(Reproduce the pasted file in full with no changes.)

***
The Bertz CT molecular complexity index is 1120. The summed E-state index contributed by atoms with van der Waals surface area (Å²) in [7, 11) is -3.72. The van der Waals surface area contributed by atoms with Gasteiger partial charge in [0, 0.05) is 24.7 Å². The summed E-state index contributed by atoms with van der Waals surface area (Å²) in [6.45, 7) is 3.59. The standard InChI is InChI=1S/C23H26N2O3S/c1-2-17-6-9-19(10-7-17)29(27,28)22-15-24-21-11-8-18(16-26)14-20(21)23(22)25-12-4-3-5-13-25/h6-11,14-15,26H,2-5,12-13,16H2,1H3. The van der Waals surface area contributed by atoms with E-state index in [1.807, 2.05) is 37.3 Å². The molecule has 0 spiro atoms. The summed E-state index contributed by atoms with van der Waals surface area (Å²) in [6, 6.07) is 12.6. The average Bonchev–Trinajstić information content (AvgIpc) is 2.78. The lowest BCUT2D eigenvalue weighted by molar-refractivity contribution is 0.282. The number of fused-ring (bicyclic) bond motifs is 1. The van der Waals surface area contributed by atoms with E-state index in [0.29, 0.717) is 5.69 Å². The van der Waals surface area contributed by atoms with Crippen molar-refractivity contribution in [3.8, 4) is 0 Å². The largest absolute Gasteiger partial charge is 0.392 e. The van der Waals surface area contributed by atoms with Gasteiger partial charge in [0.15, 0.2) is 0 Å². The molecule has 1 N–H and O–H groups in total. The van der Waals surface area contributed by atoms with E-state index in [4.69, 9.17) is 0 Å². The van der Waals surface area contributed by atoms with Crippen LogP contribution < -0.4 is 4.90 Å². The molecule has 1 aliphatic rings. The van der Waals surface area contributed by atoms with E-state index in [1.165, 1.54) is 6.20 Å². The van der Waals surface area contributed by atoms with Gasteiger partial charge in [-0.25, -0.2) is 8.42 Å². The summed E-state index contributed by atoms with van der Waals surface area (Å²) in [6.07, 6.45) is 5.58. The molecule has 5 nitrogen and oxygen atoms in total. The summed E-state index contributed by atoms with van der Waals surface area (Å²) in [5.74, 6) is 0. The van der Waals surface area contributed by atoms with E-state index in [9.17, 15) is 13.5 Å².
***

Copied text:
The Bertz CT molecular complexity index is 1120. The summed E-state index contributed by atoms with van der Waals surface area (Å²) in [7, 11) is -3.72. The van der Waals surface area contributed by atoms with Gasteiger partial charge in [0, 0.05) is 24.7 Å². The summed E-state index contributed by atoms with van der Waals surface area (Å²) in [6.45, 7) is 3.59. The standard InChI is InChI=1S/C23H26N2O3S/c1-2-17-6-9-19(10-7-17)29(27,28)22-15-24-21-11-8-18(16-26)14-20(21)23(22)25-12-4-3-5-13-25/h6-11,14-15,26H,2-5,12-13,16H2,1H3. The van der Waals surface area contributed by atoms with E-state index in [1.807, 2.05) is 37.3 Å². The molecule has 0 spiro atoms. The summed E-state index contributed by atoms with van der Waals surface area (Å²) in [6, 6.07) is 12.6. The average Bonchev–Trinajstić information content (AvgIpc) is 2.78. The lowest BCUT2D eigenvalue weighted by molar-refractivity contribution is 0.282. The number of fused-ring (bicyclic) bond motifs is 1. The van der Waals surface area contributed by atoms with E-state index in [0.29, 0.717) is 5.69 Å². The van der Waals surface area contributed by atoms with Crippen molar-refractivity contribution in [3.8, 4) is 0 Å². The largest absolute Gasteiger partial charge is 0.392 e. The van der Waals surface area contributed by atoms with Gasteiger partial charge in [0.15, 0.2) is 0 Å². The molecule has 1 N–H and O–H groups in total. The van der Waals surface area contributed by atoms with E-state index in [4.69, 9.17) is 0 Å². The van der Waals surface area contributed by atoms with Crippen LogP contribution < -0.4 is 4.90 Å². The molecule has 1 aliphatic rings. The van der Waals surface area contributed by atoms with E-state index in [1.165, 1.54) is 6.20 Å². The van der Waals surface area contributed by atoms with Gasteiger partial charge in [-0.25, -0.2) is 8.42 Å². The summed E-state index contributed by atoms with van der Waals surface area (Å²) in [6.07, 6.45) is 5.58. The molecule has 5 nitrogen and oxygen atoms in total. The summed E-state index contributed by atoms with van der Waals surface area (Å²) in [5.74, 6) is 0. The van der Waals surface area contributed by atoms with E-state index in [9.17, 15) is 13.5 Å².